At the entrance of a student residence named after one of this country’s most famous freedom fighters, Chris Hani, a crowd gathered to watch the bloody beating of a transgender student.
A security guard working for the University of the Western Cape allegedly stood passively by, seemingly dismissive of the attack, on Sunday morning.
Now Glenton Matthyse, a cross-dresser, law student and gay rights activist, has had enough of homophobic and “transphobic” behaviour on campus.
Matthyse and two other transgender students were injured when they tried to fight off the three attackers.
Matthyse said one of the attackers grabbed one of his friends from behind.
“She fell to the ground and then he dragged her for 2m from the entrance and began a severe physical assault,” said Matthyse.
“His two friends pitched in and assisted in assaulting her. I tried to stop them and so did my friends. My legs were covered in blood after they were done with her. We were no match for them.”
Matthyse claimed security staff allowed the perpetrators into the building to hide.
The drama started on Saturday night at the university’s pub, where Matthyse and his friends – all members of Gayla-UWC – were forced to use the men’s toilet.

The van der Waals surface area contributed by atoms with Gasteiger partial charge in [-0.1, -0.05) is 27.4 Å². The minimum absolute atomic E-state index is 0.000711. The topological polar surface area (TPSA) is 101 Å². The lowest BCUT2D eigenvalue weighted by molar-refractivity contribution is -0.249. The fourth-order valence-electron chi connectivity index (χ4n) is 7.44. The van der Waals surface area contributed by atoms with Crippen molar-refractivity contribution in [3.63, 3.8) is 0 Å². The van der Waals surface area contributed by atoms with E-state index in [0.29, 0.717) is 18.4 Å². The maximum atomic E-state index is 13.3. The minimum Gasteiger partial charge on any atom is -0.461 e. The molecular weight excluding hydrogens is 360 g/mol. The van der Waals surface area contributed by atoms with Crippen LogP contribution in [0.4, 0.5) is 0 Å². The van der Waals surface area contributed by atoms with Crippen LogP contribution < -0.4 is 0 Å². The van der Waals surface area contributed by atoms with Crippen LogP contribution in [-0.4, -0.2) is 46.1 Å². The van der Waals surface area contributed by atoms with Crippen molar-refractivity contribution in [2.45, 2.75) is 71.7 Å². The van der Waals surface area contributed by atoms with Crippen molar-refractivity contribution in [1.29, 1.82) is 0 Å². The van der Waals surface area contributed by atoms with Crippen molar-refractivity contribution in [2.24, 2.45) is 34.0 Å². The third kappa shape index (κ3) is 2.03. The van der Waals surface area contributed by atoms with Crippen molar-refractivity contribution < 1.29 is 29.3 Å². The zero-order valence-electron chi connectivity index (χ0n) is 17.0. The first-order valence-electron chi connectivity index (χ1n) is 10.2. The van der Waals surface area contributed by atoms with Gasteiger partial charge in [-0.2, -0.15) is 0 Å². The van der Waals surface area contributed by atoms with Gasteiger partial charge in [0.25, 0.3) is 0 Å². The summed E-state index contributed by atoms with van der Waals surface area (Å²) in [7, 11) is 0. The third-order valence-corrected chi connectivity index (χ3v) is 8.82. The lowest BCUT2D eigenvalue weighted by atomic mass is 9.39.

While in drag, Matthyse was groped by a man, and patrons hurled insults at them.
“We were being called ‘moffies’, ‘faggots’, and izitabane.”
The insults continued when they returned to the residence where the beating took place.
University spokesman Luthando Tyhalibongo said an investigation was under way.
“[The university] does not condone violence or approve of action that discriminates against any person’s constitutional rights,” said Tyhalibongo.
He said campus security and other staff stopped the fighting and, while some students fled the scene, Gayla members verbally abused the guards.
He accused the Gayla-UWC members of being unruly and in a “drunken state”.
Tyhalibongo said that, because of the Gayla members’ condition, the police could not take statements from them and open a case.
Matthyse denied being unruly.
“A Constable Smith, from Bellville South police station, grinned and chuckled when I tried to explain what had happened.
“When we asked him about this he said it was a form of ‘stress relief’.
“Everyone said we were being hysterical – but rightfully so, considering what had just transpired. We had just been assaulted,” said Matthyse.
Matthyse said he felt that campus security was ignoring his concerns and those of his friends.
The three students are living in fear – not knowing when their attackers will return to finish what they started.